UK energy market regulator Ofgem launched its Decarbonisation Action Plan on 3 February 2020. The plan aims to ensure a path to UK’s net zero future, which includes supporting the development of an offshore grid to accommodate the UK offshore wind ambitions.
The Decarbonisation Action Plan comprises nine actions that would lead to building a system that supports the expansion of renewable energy and facilitates adding ten million electric vehicles on UK roads by 2030.
The document shows Ofgem plans to strongly back the development of an offshore grid that will enable a four-fold increase in offshore wind generation by 2030.
In March 2019, the UK set the target to have 30GW of connected capacity by 2030.
In November 2019, Prime Minister Boris Johnson announced he was pledging to increase the UK’s 2030 offshore wind target from the current 30GW to 40GW if his Conservative party wins the general election. A month later, the UK Committee on Climate Change (CCC) urged Prime Minister Johnson to deliver on the promised 40GW-by-2030 commitment.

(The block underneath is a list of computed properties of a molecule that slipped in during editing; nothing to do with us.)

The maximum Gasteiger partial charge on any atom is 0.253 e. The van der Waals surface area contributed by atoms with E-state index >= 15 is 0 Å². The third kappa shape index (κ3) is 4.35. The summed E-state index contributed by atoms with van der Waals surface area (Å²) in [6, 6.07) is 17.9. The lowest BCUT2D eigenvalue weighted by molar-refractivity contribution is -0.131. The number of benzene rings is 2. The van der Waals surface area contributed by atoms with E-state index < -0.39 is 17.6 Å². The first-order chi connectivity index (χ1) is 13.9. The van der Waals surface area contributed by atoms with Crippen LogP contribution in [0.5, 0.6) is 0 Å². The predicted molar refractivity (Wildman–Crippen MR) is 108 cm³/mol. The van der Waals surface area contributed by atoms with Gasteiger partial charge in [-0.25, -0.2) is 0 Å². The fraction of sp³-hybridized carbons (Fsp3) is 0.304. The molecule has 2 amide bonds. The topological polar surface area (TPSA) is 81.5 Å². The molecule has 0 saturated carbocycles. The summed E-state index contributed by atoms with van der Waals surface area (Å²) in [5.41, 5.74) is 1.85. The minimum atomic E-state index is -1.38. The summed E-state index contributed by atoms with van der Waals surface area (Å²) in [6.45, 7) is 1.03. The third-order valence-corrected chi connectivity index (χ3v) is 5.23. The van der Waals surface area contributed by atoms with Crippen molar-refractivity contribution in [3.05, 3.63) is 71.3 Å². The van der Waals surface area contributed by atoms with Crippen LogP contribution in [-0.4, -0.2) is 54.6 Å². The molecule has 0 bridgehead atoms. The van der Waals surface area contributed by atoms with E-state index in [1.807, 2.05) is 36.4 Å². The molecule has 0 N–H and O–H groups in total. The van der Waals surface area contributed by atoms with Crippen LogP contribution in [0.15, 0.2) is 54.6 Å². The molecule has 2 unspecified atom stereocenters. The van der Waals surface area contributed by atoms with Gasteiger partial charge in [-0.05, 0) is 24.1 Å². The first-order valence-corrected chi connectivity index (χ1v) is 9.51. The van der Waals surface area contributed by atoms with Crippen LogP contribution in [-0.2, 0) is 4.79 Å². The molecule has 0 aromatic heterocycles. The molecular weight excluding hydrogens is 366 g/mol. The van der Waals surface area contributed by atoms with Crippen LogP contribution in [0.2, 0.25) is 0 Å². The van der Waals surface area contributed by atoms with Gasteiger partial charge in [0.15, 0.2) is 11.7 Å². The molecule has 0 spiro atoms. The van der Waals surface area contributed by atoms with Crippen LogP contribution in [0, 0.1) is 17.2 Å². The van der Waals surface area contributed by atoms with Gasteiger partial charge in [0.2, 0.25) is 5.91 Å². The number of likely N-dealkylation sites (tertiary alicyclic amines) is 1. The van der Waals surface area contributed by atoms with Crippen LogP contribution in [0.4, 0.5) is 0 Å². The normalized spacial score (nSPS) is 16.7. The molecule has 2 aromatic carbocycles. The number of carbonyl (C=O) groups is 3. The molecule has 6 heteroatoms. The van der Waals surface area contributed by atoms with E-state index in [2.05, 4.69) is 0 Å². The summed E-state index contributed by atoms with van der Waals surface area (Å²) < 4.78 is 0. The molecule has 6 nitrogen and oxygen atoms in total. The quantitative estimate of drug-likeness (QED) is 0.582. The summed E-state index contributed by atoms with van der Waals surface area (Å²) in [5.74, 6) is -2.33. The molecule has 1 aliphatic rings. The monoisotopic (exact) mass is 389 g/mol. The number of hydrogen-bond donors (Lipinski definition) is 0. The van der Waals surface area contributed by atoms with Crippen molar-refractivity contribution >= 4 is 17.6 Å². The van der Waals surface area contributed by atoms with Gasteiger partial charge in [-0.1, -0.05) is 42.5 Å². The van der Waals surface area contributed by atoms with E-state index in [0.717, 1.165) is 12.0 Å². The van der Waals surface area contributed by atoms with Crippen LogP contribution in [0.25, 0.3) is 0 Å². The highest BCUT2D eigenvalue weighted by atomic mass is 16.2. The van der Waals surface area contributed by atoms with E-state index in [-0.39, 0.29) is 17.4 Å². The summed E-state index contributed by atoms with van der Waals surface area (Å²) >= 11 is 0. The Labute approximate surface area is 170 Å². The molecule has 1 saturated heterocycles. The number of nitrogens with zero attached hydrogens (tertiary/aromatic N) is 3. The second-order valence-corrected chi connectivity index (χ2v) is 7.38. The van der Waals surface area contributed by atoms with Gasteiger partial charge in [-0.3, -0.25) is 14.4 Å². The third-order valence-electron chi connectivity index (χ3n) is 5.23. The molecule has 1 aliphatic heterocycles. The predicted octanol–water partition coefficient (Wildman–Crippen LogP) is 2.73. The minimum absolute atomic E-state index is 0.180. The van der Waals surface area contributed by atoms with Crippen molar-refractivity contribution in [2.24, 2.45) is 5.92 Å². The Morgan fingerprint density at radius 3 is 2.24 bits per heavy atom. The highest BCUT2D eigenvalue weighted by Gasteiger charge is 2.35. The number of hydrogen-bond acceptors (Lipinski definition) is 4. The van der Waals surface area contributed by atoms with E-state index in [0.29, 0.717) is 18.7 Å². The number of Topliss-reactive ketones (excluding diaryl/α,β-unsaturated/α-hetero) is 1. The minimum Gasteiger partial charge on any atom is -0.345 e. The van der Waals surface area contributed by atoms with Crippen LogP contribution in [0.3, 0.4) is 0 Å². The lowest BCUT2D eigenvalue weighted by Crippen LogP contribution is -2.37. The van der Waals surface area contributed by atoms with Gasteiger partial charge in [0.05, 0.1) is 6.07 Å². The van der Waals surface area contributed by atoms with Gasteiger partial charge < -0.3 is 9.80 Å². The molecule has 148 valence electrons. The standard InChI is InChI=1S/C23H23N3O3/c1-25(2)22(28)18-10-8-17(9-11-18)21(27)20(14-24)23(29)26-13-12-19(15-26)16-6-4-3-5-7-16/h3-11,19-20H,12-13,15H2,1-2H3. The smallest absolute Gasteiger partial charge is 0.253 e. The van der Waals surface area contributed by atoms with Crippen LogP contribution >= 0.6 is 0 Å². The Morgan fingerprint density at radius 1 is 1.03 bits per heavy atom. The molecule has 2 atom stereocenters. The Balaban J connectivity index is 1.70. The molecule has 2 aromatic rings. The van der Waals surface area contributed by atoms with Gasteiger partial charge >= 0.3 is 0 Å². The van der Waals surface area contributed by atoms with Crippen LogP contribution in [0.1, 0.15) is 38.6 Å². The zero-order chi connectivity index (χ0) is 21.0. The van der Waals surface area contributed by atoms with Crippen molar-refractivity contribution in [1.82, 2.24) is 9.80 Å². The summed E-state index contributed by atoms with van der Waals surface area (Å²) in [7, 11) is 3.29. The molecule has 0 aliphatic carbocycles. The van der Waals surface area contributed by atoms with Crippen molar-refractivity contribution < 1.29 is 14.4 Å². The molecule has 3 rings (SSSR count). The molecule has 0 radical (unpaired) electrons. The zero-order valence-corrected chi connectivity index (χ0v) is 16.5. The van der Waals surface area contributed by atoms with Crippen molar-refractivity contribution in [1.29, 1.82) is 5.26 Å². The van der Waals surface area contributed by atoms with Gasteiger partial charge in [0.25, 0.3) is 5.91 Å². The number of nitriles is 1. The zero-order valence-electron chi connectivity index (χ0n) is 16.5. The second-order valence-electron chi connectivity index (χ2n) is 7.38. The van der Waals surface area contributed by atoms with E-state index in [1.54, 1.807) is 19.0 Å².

Specific targets aside, when it comes to the new action plan of the UK energy market regulator, it states that Ofgem will – together with the government and the industry – explore opportunities for greater coordination to enable rapid expansion of an offshore grid at the lowest cost.
Ofgem’s plan also focuses on decarbonising the heating sector, where it will also work closely with the government as it develops its strategy.
For adding electric vehicles, Ofgem will publish an Electric Vehicle Strategy that will address how the grid needs to evolve to meet increased demand.
“As low-carbon renewable energy grows and more transport goes electric, the energy system needs to be more flexible to respond to peaks and troughs in both supply and demand. Our new price controls for network companies will clear the path for this, providing the incentives for investment for the future,” said Jonathan Brearley, new chief executive at Ofgem.
“It is now vital that the energy industry rises to the challenge and demonstrates how it will work with the Government and Ofgem to decarbonise Britain’s energy system at lowest cost.”
To remind, in the summer of 2019, the UK became the first major economy to pass the net zero emissions law committing to end its contribution to global warming by 2050.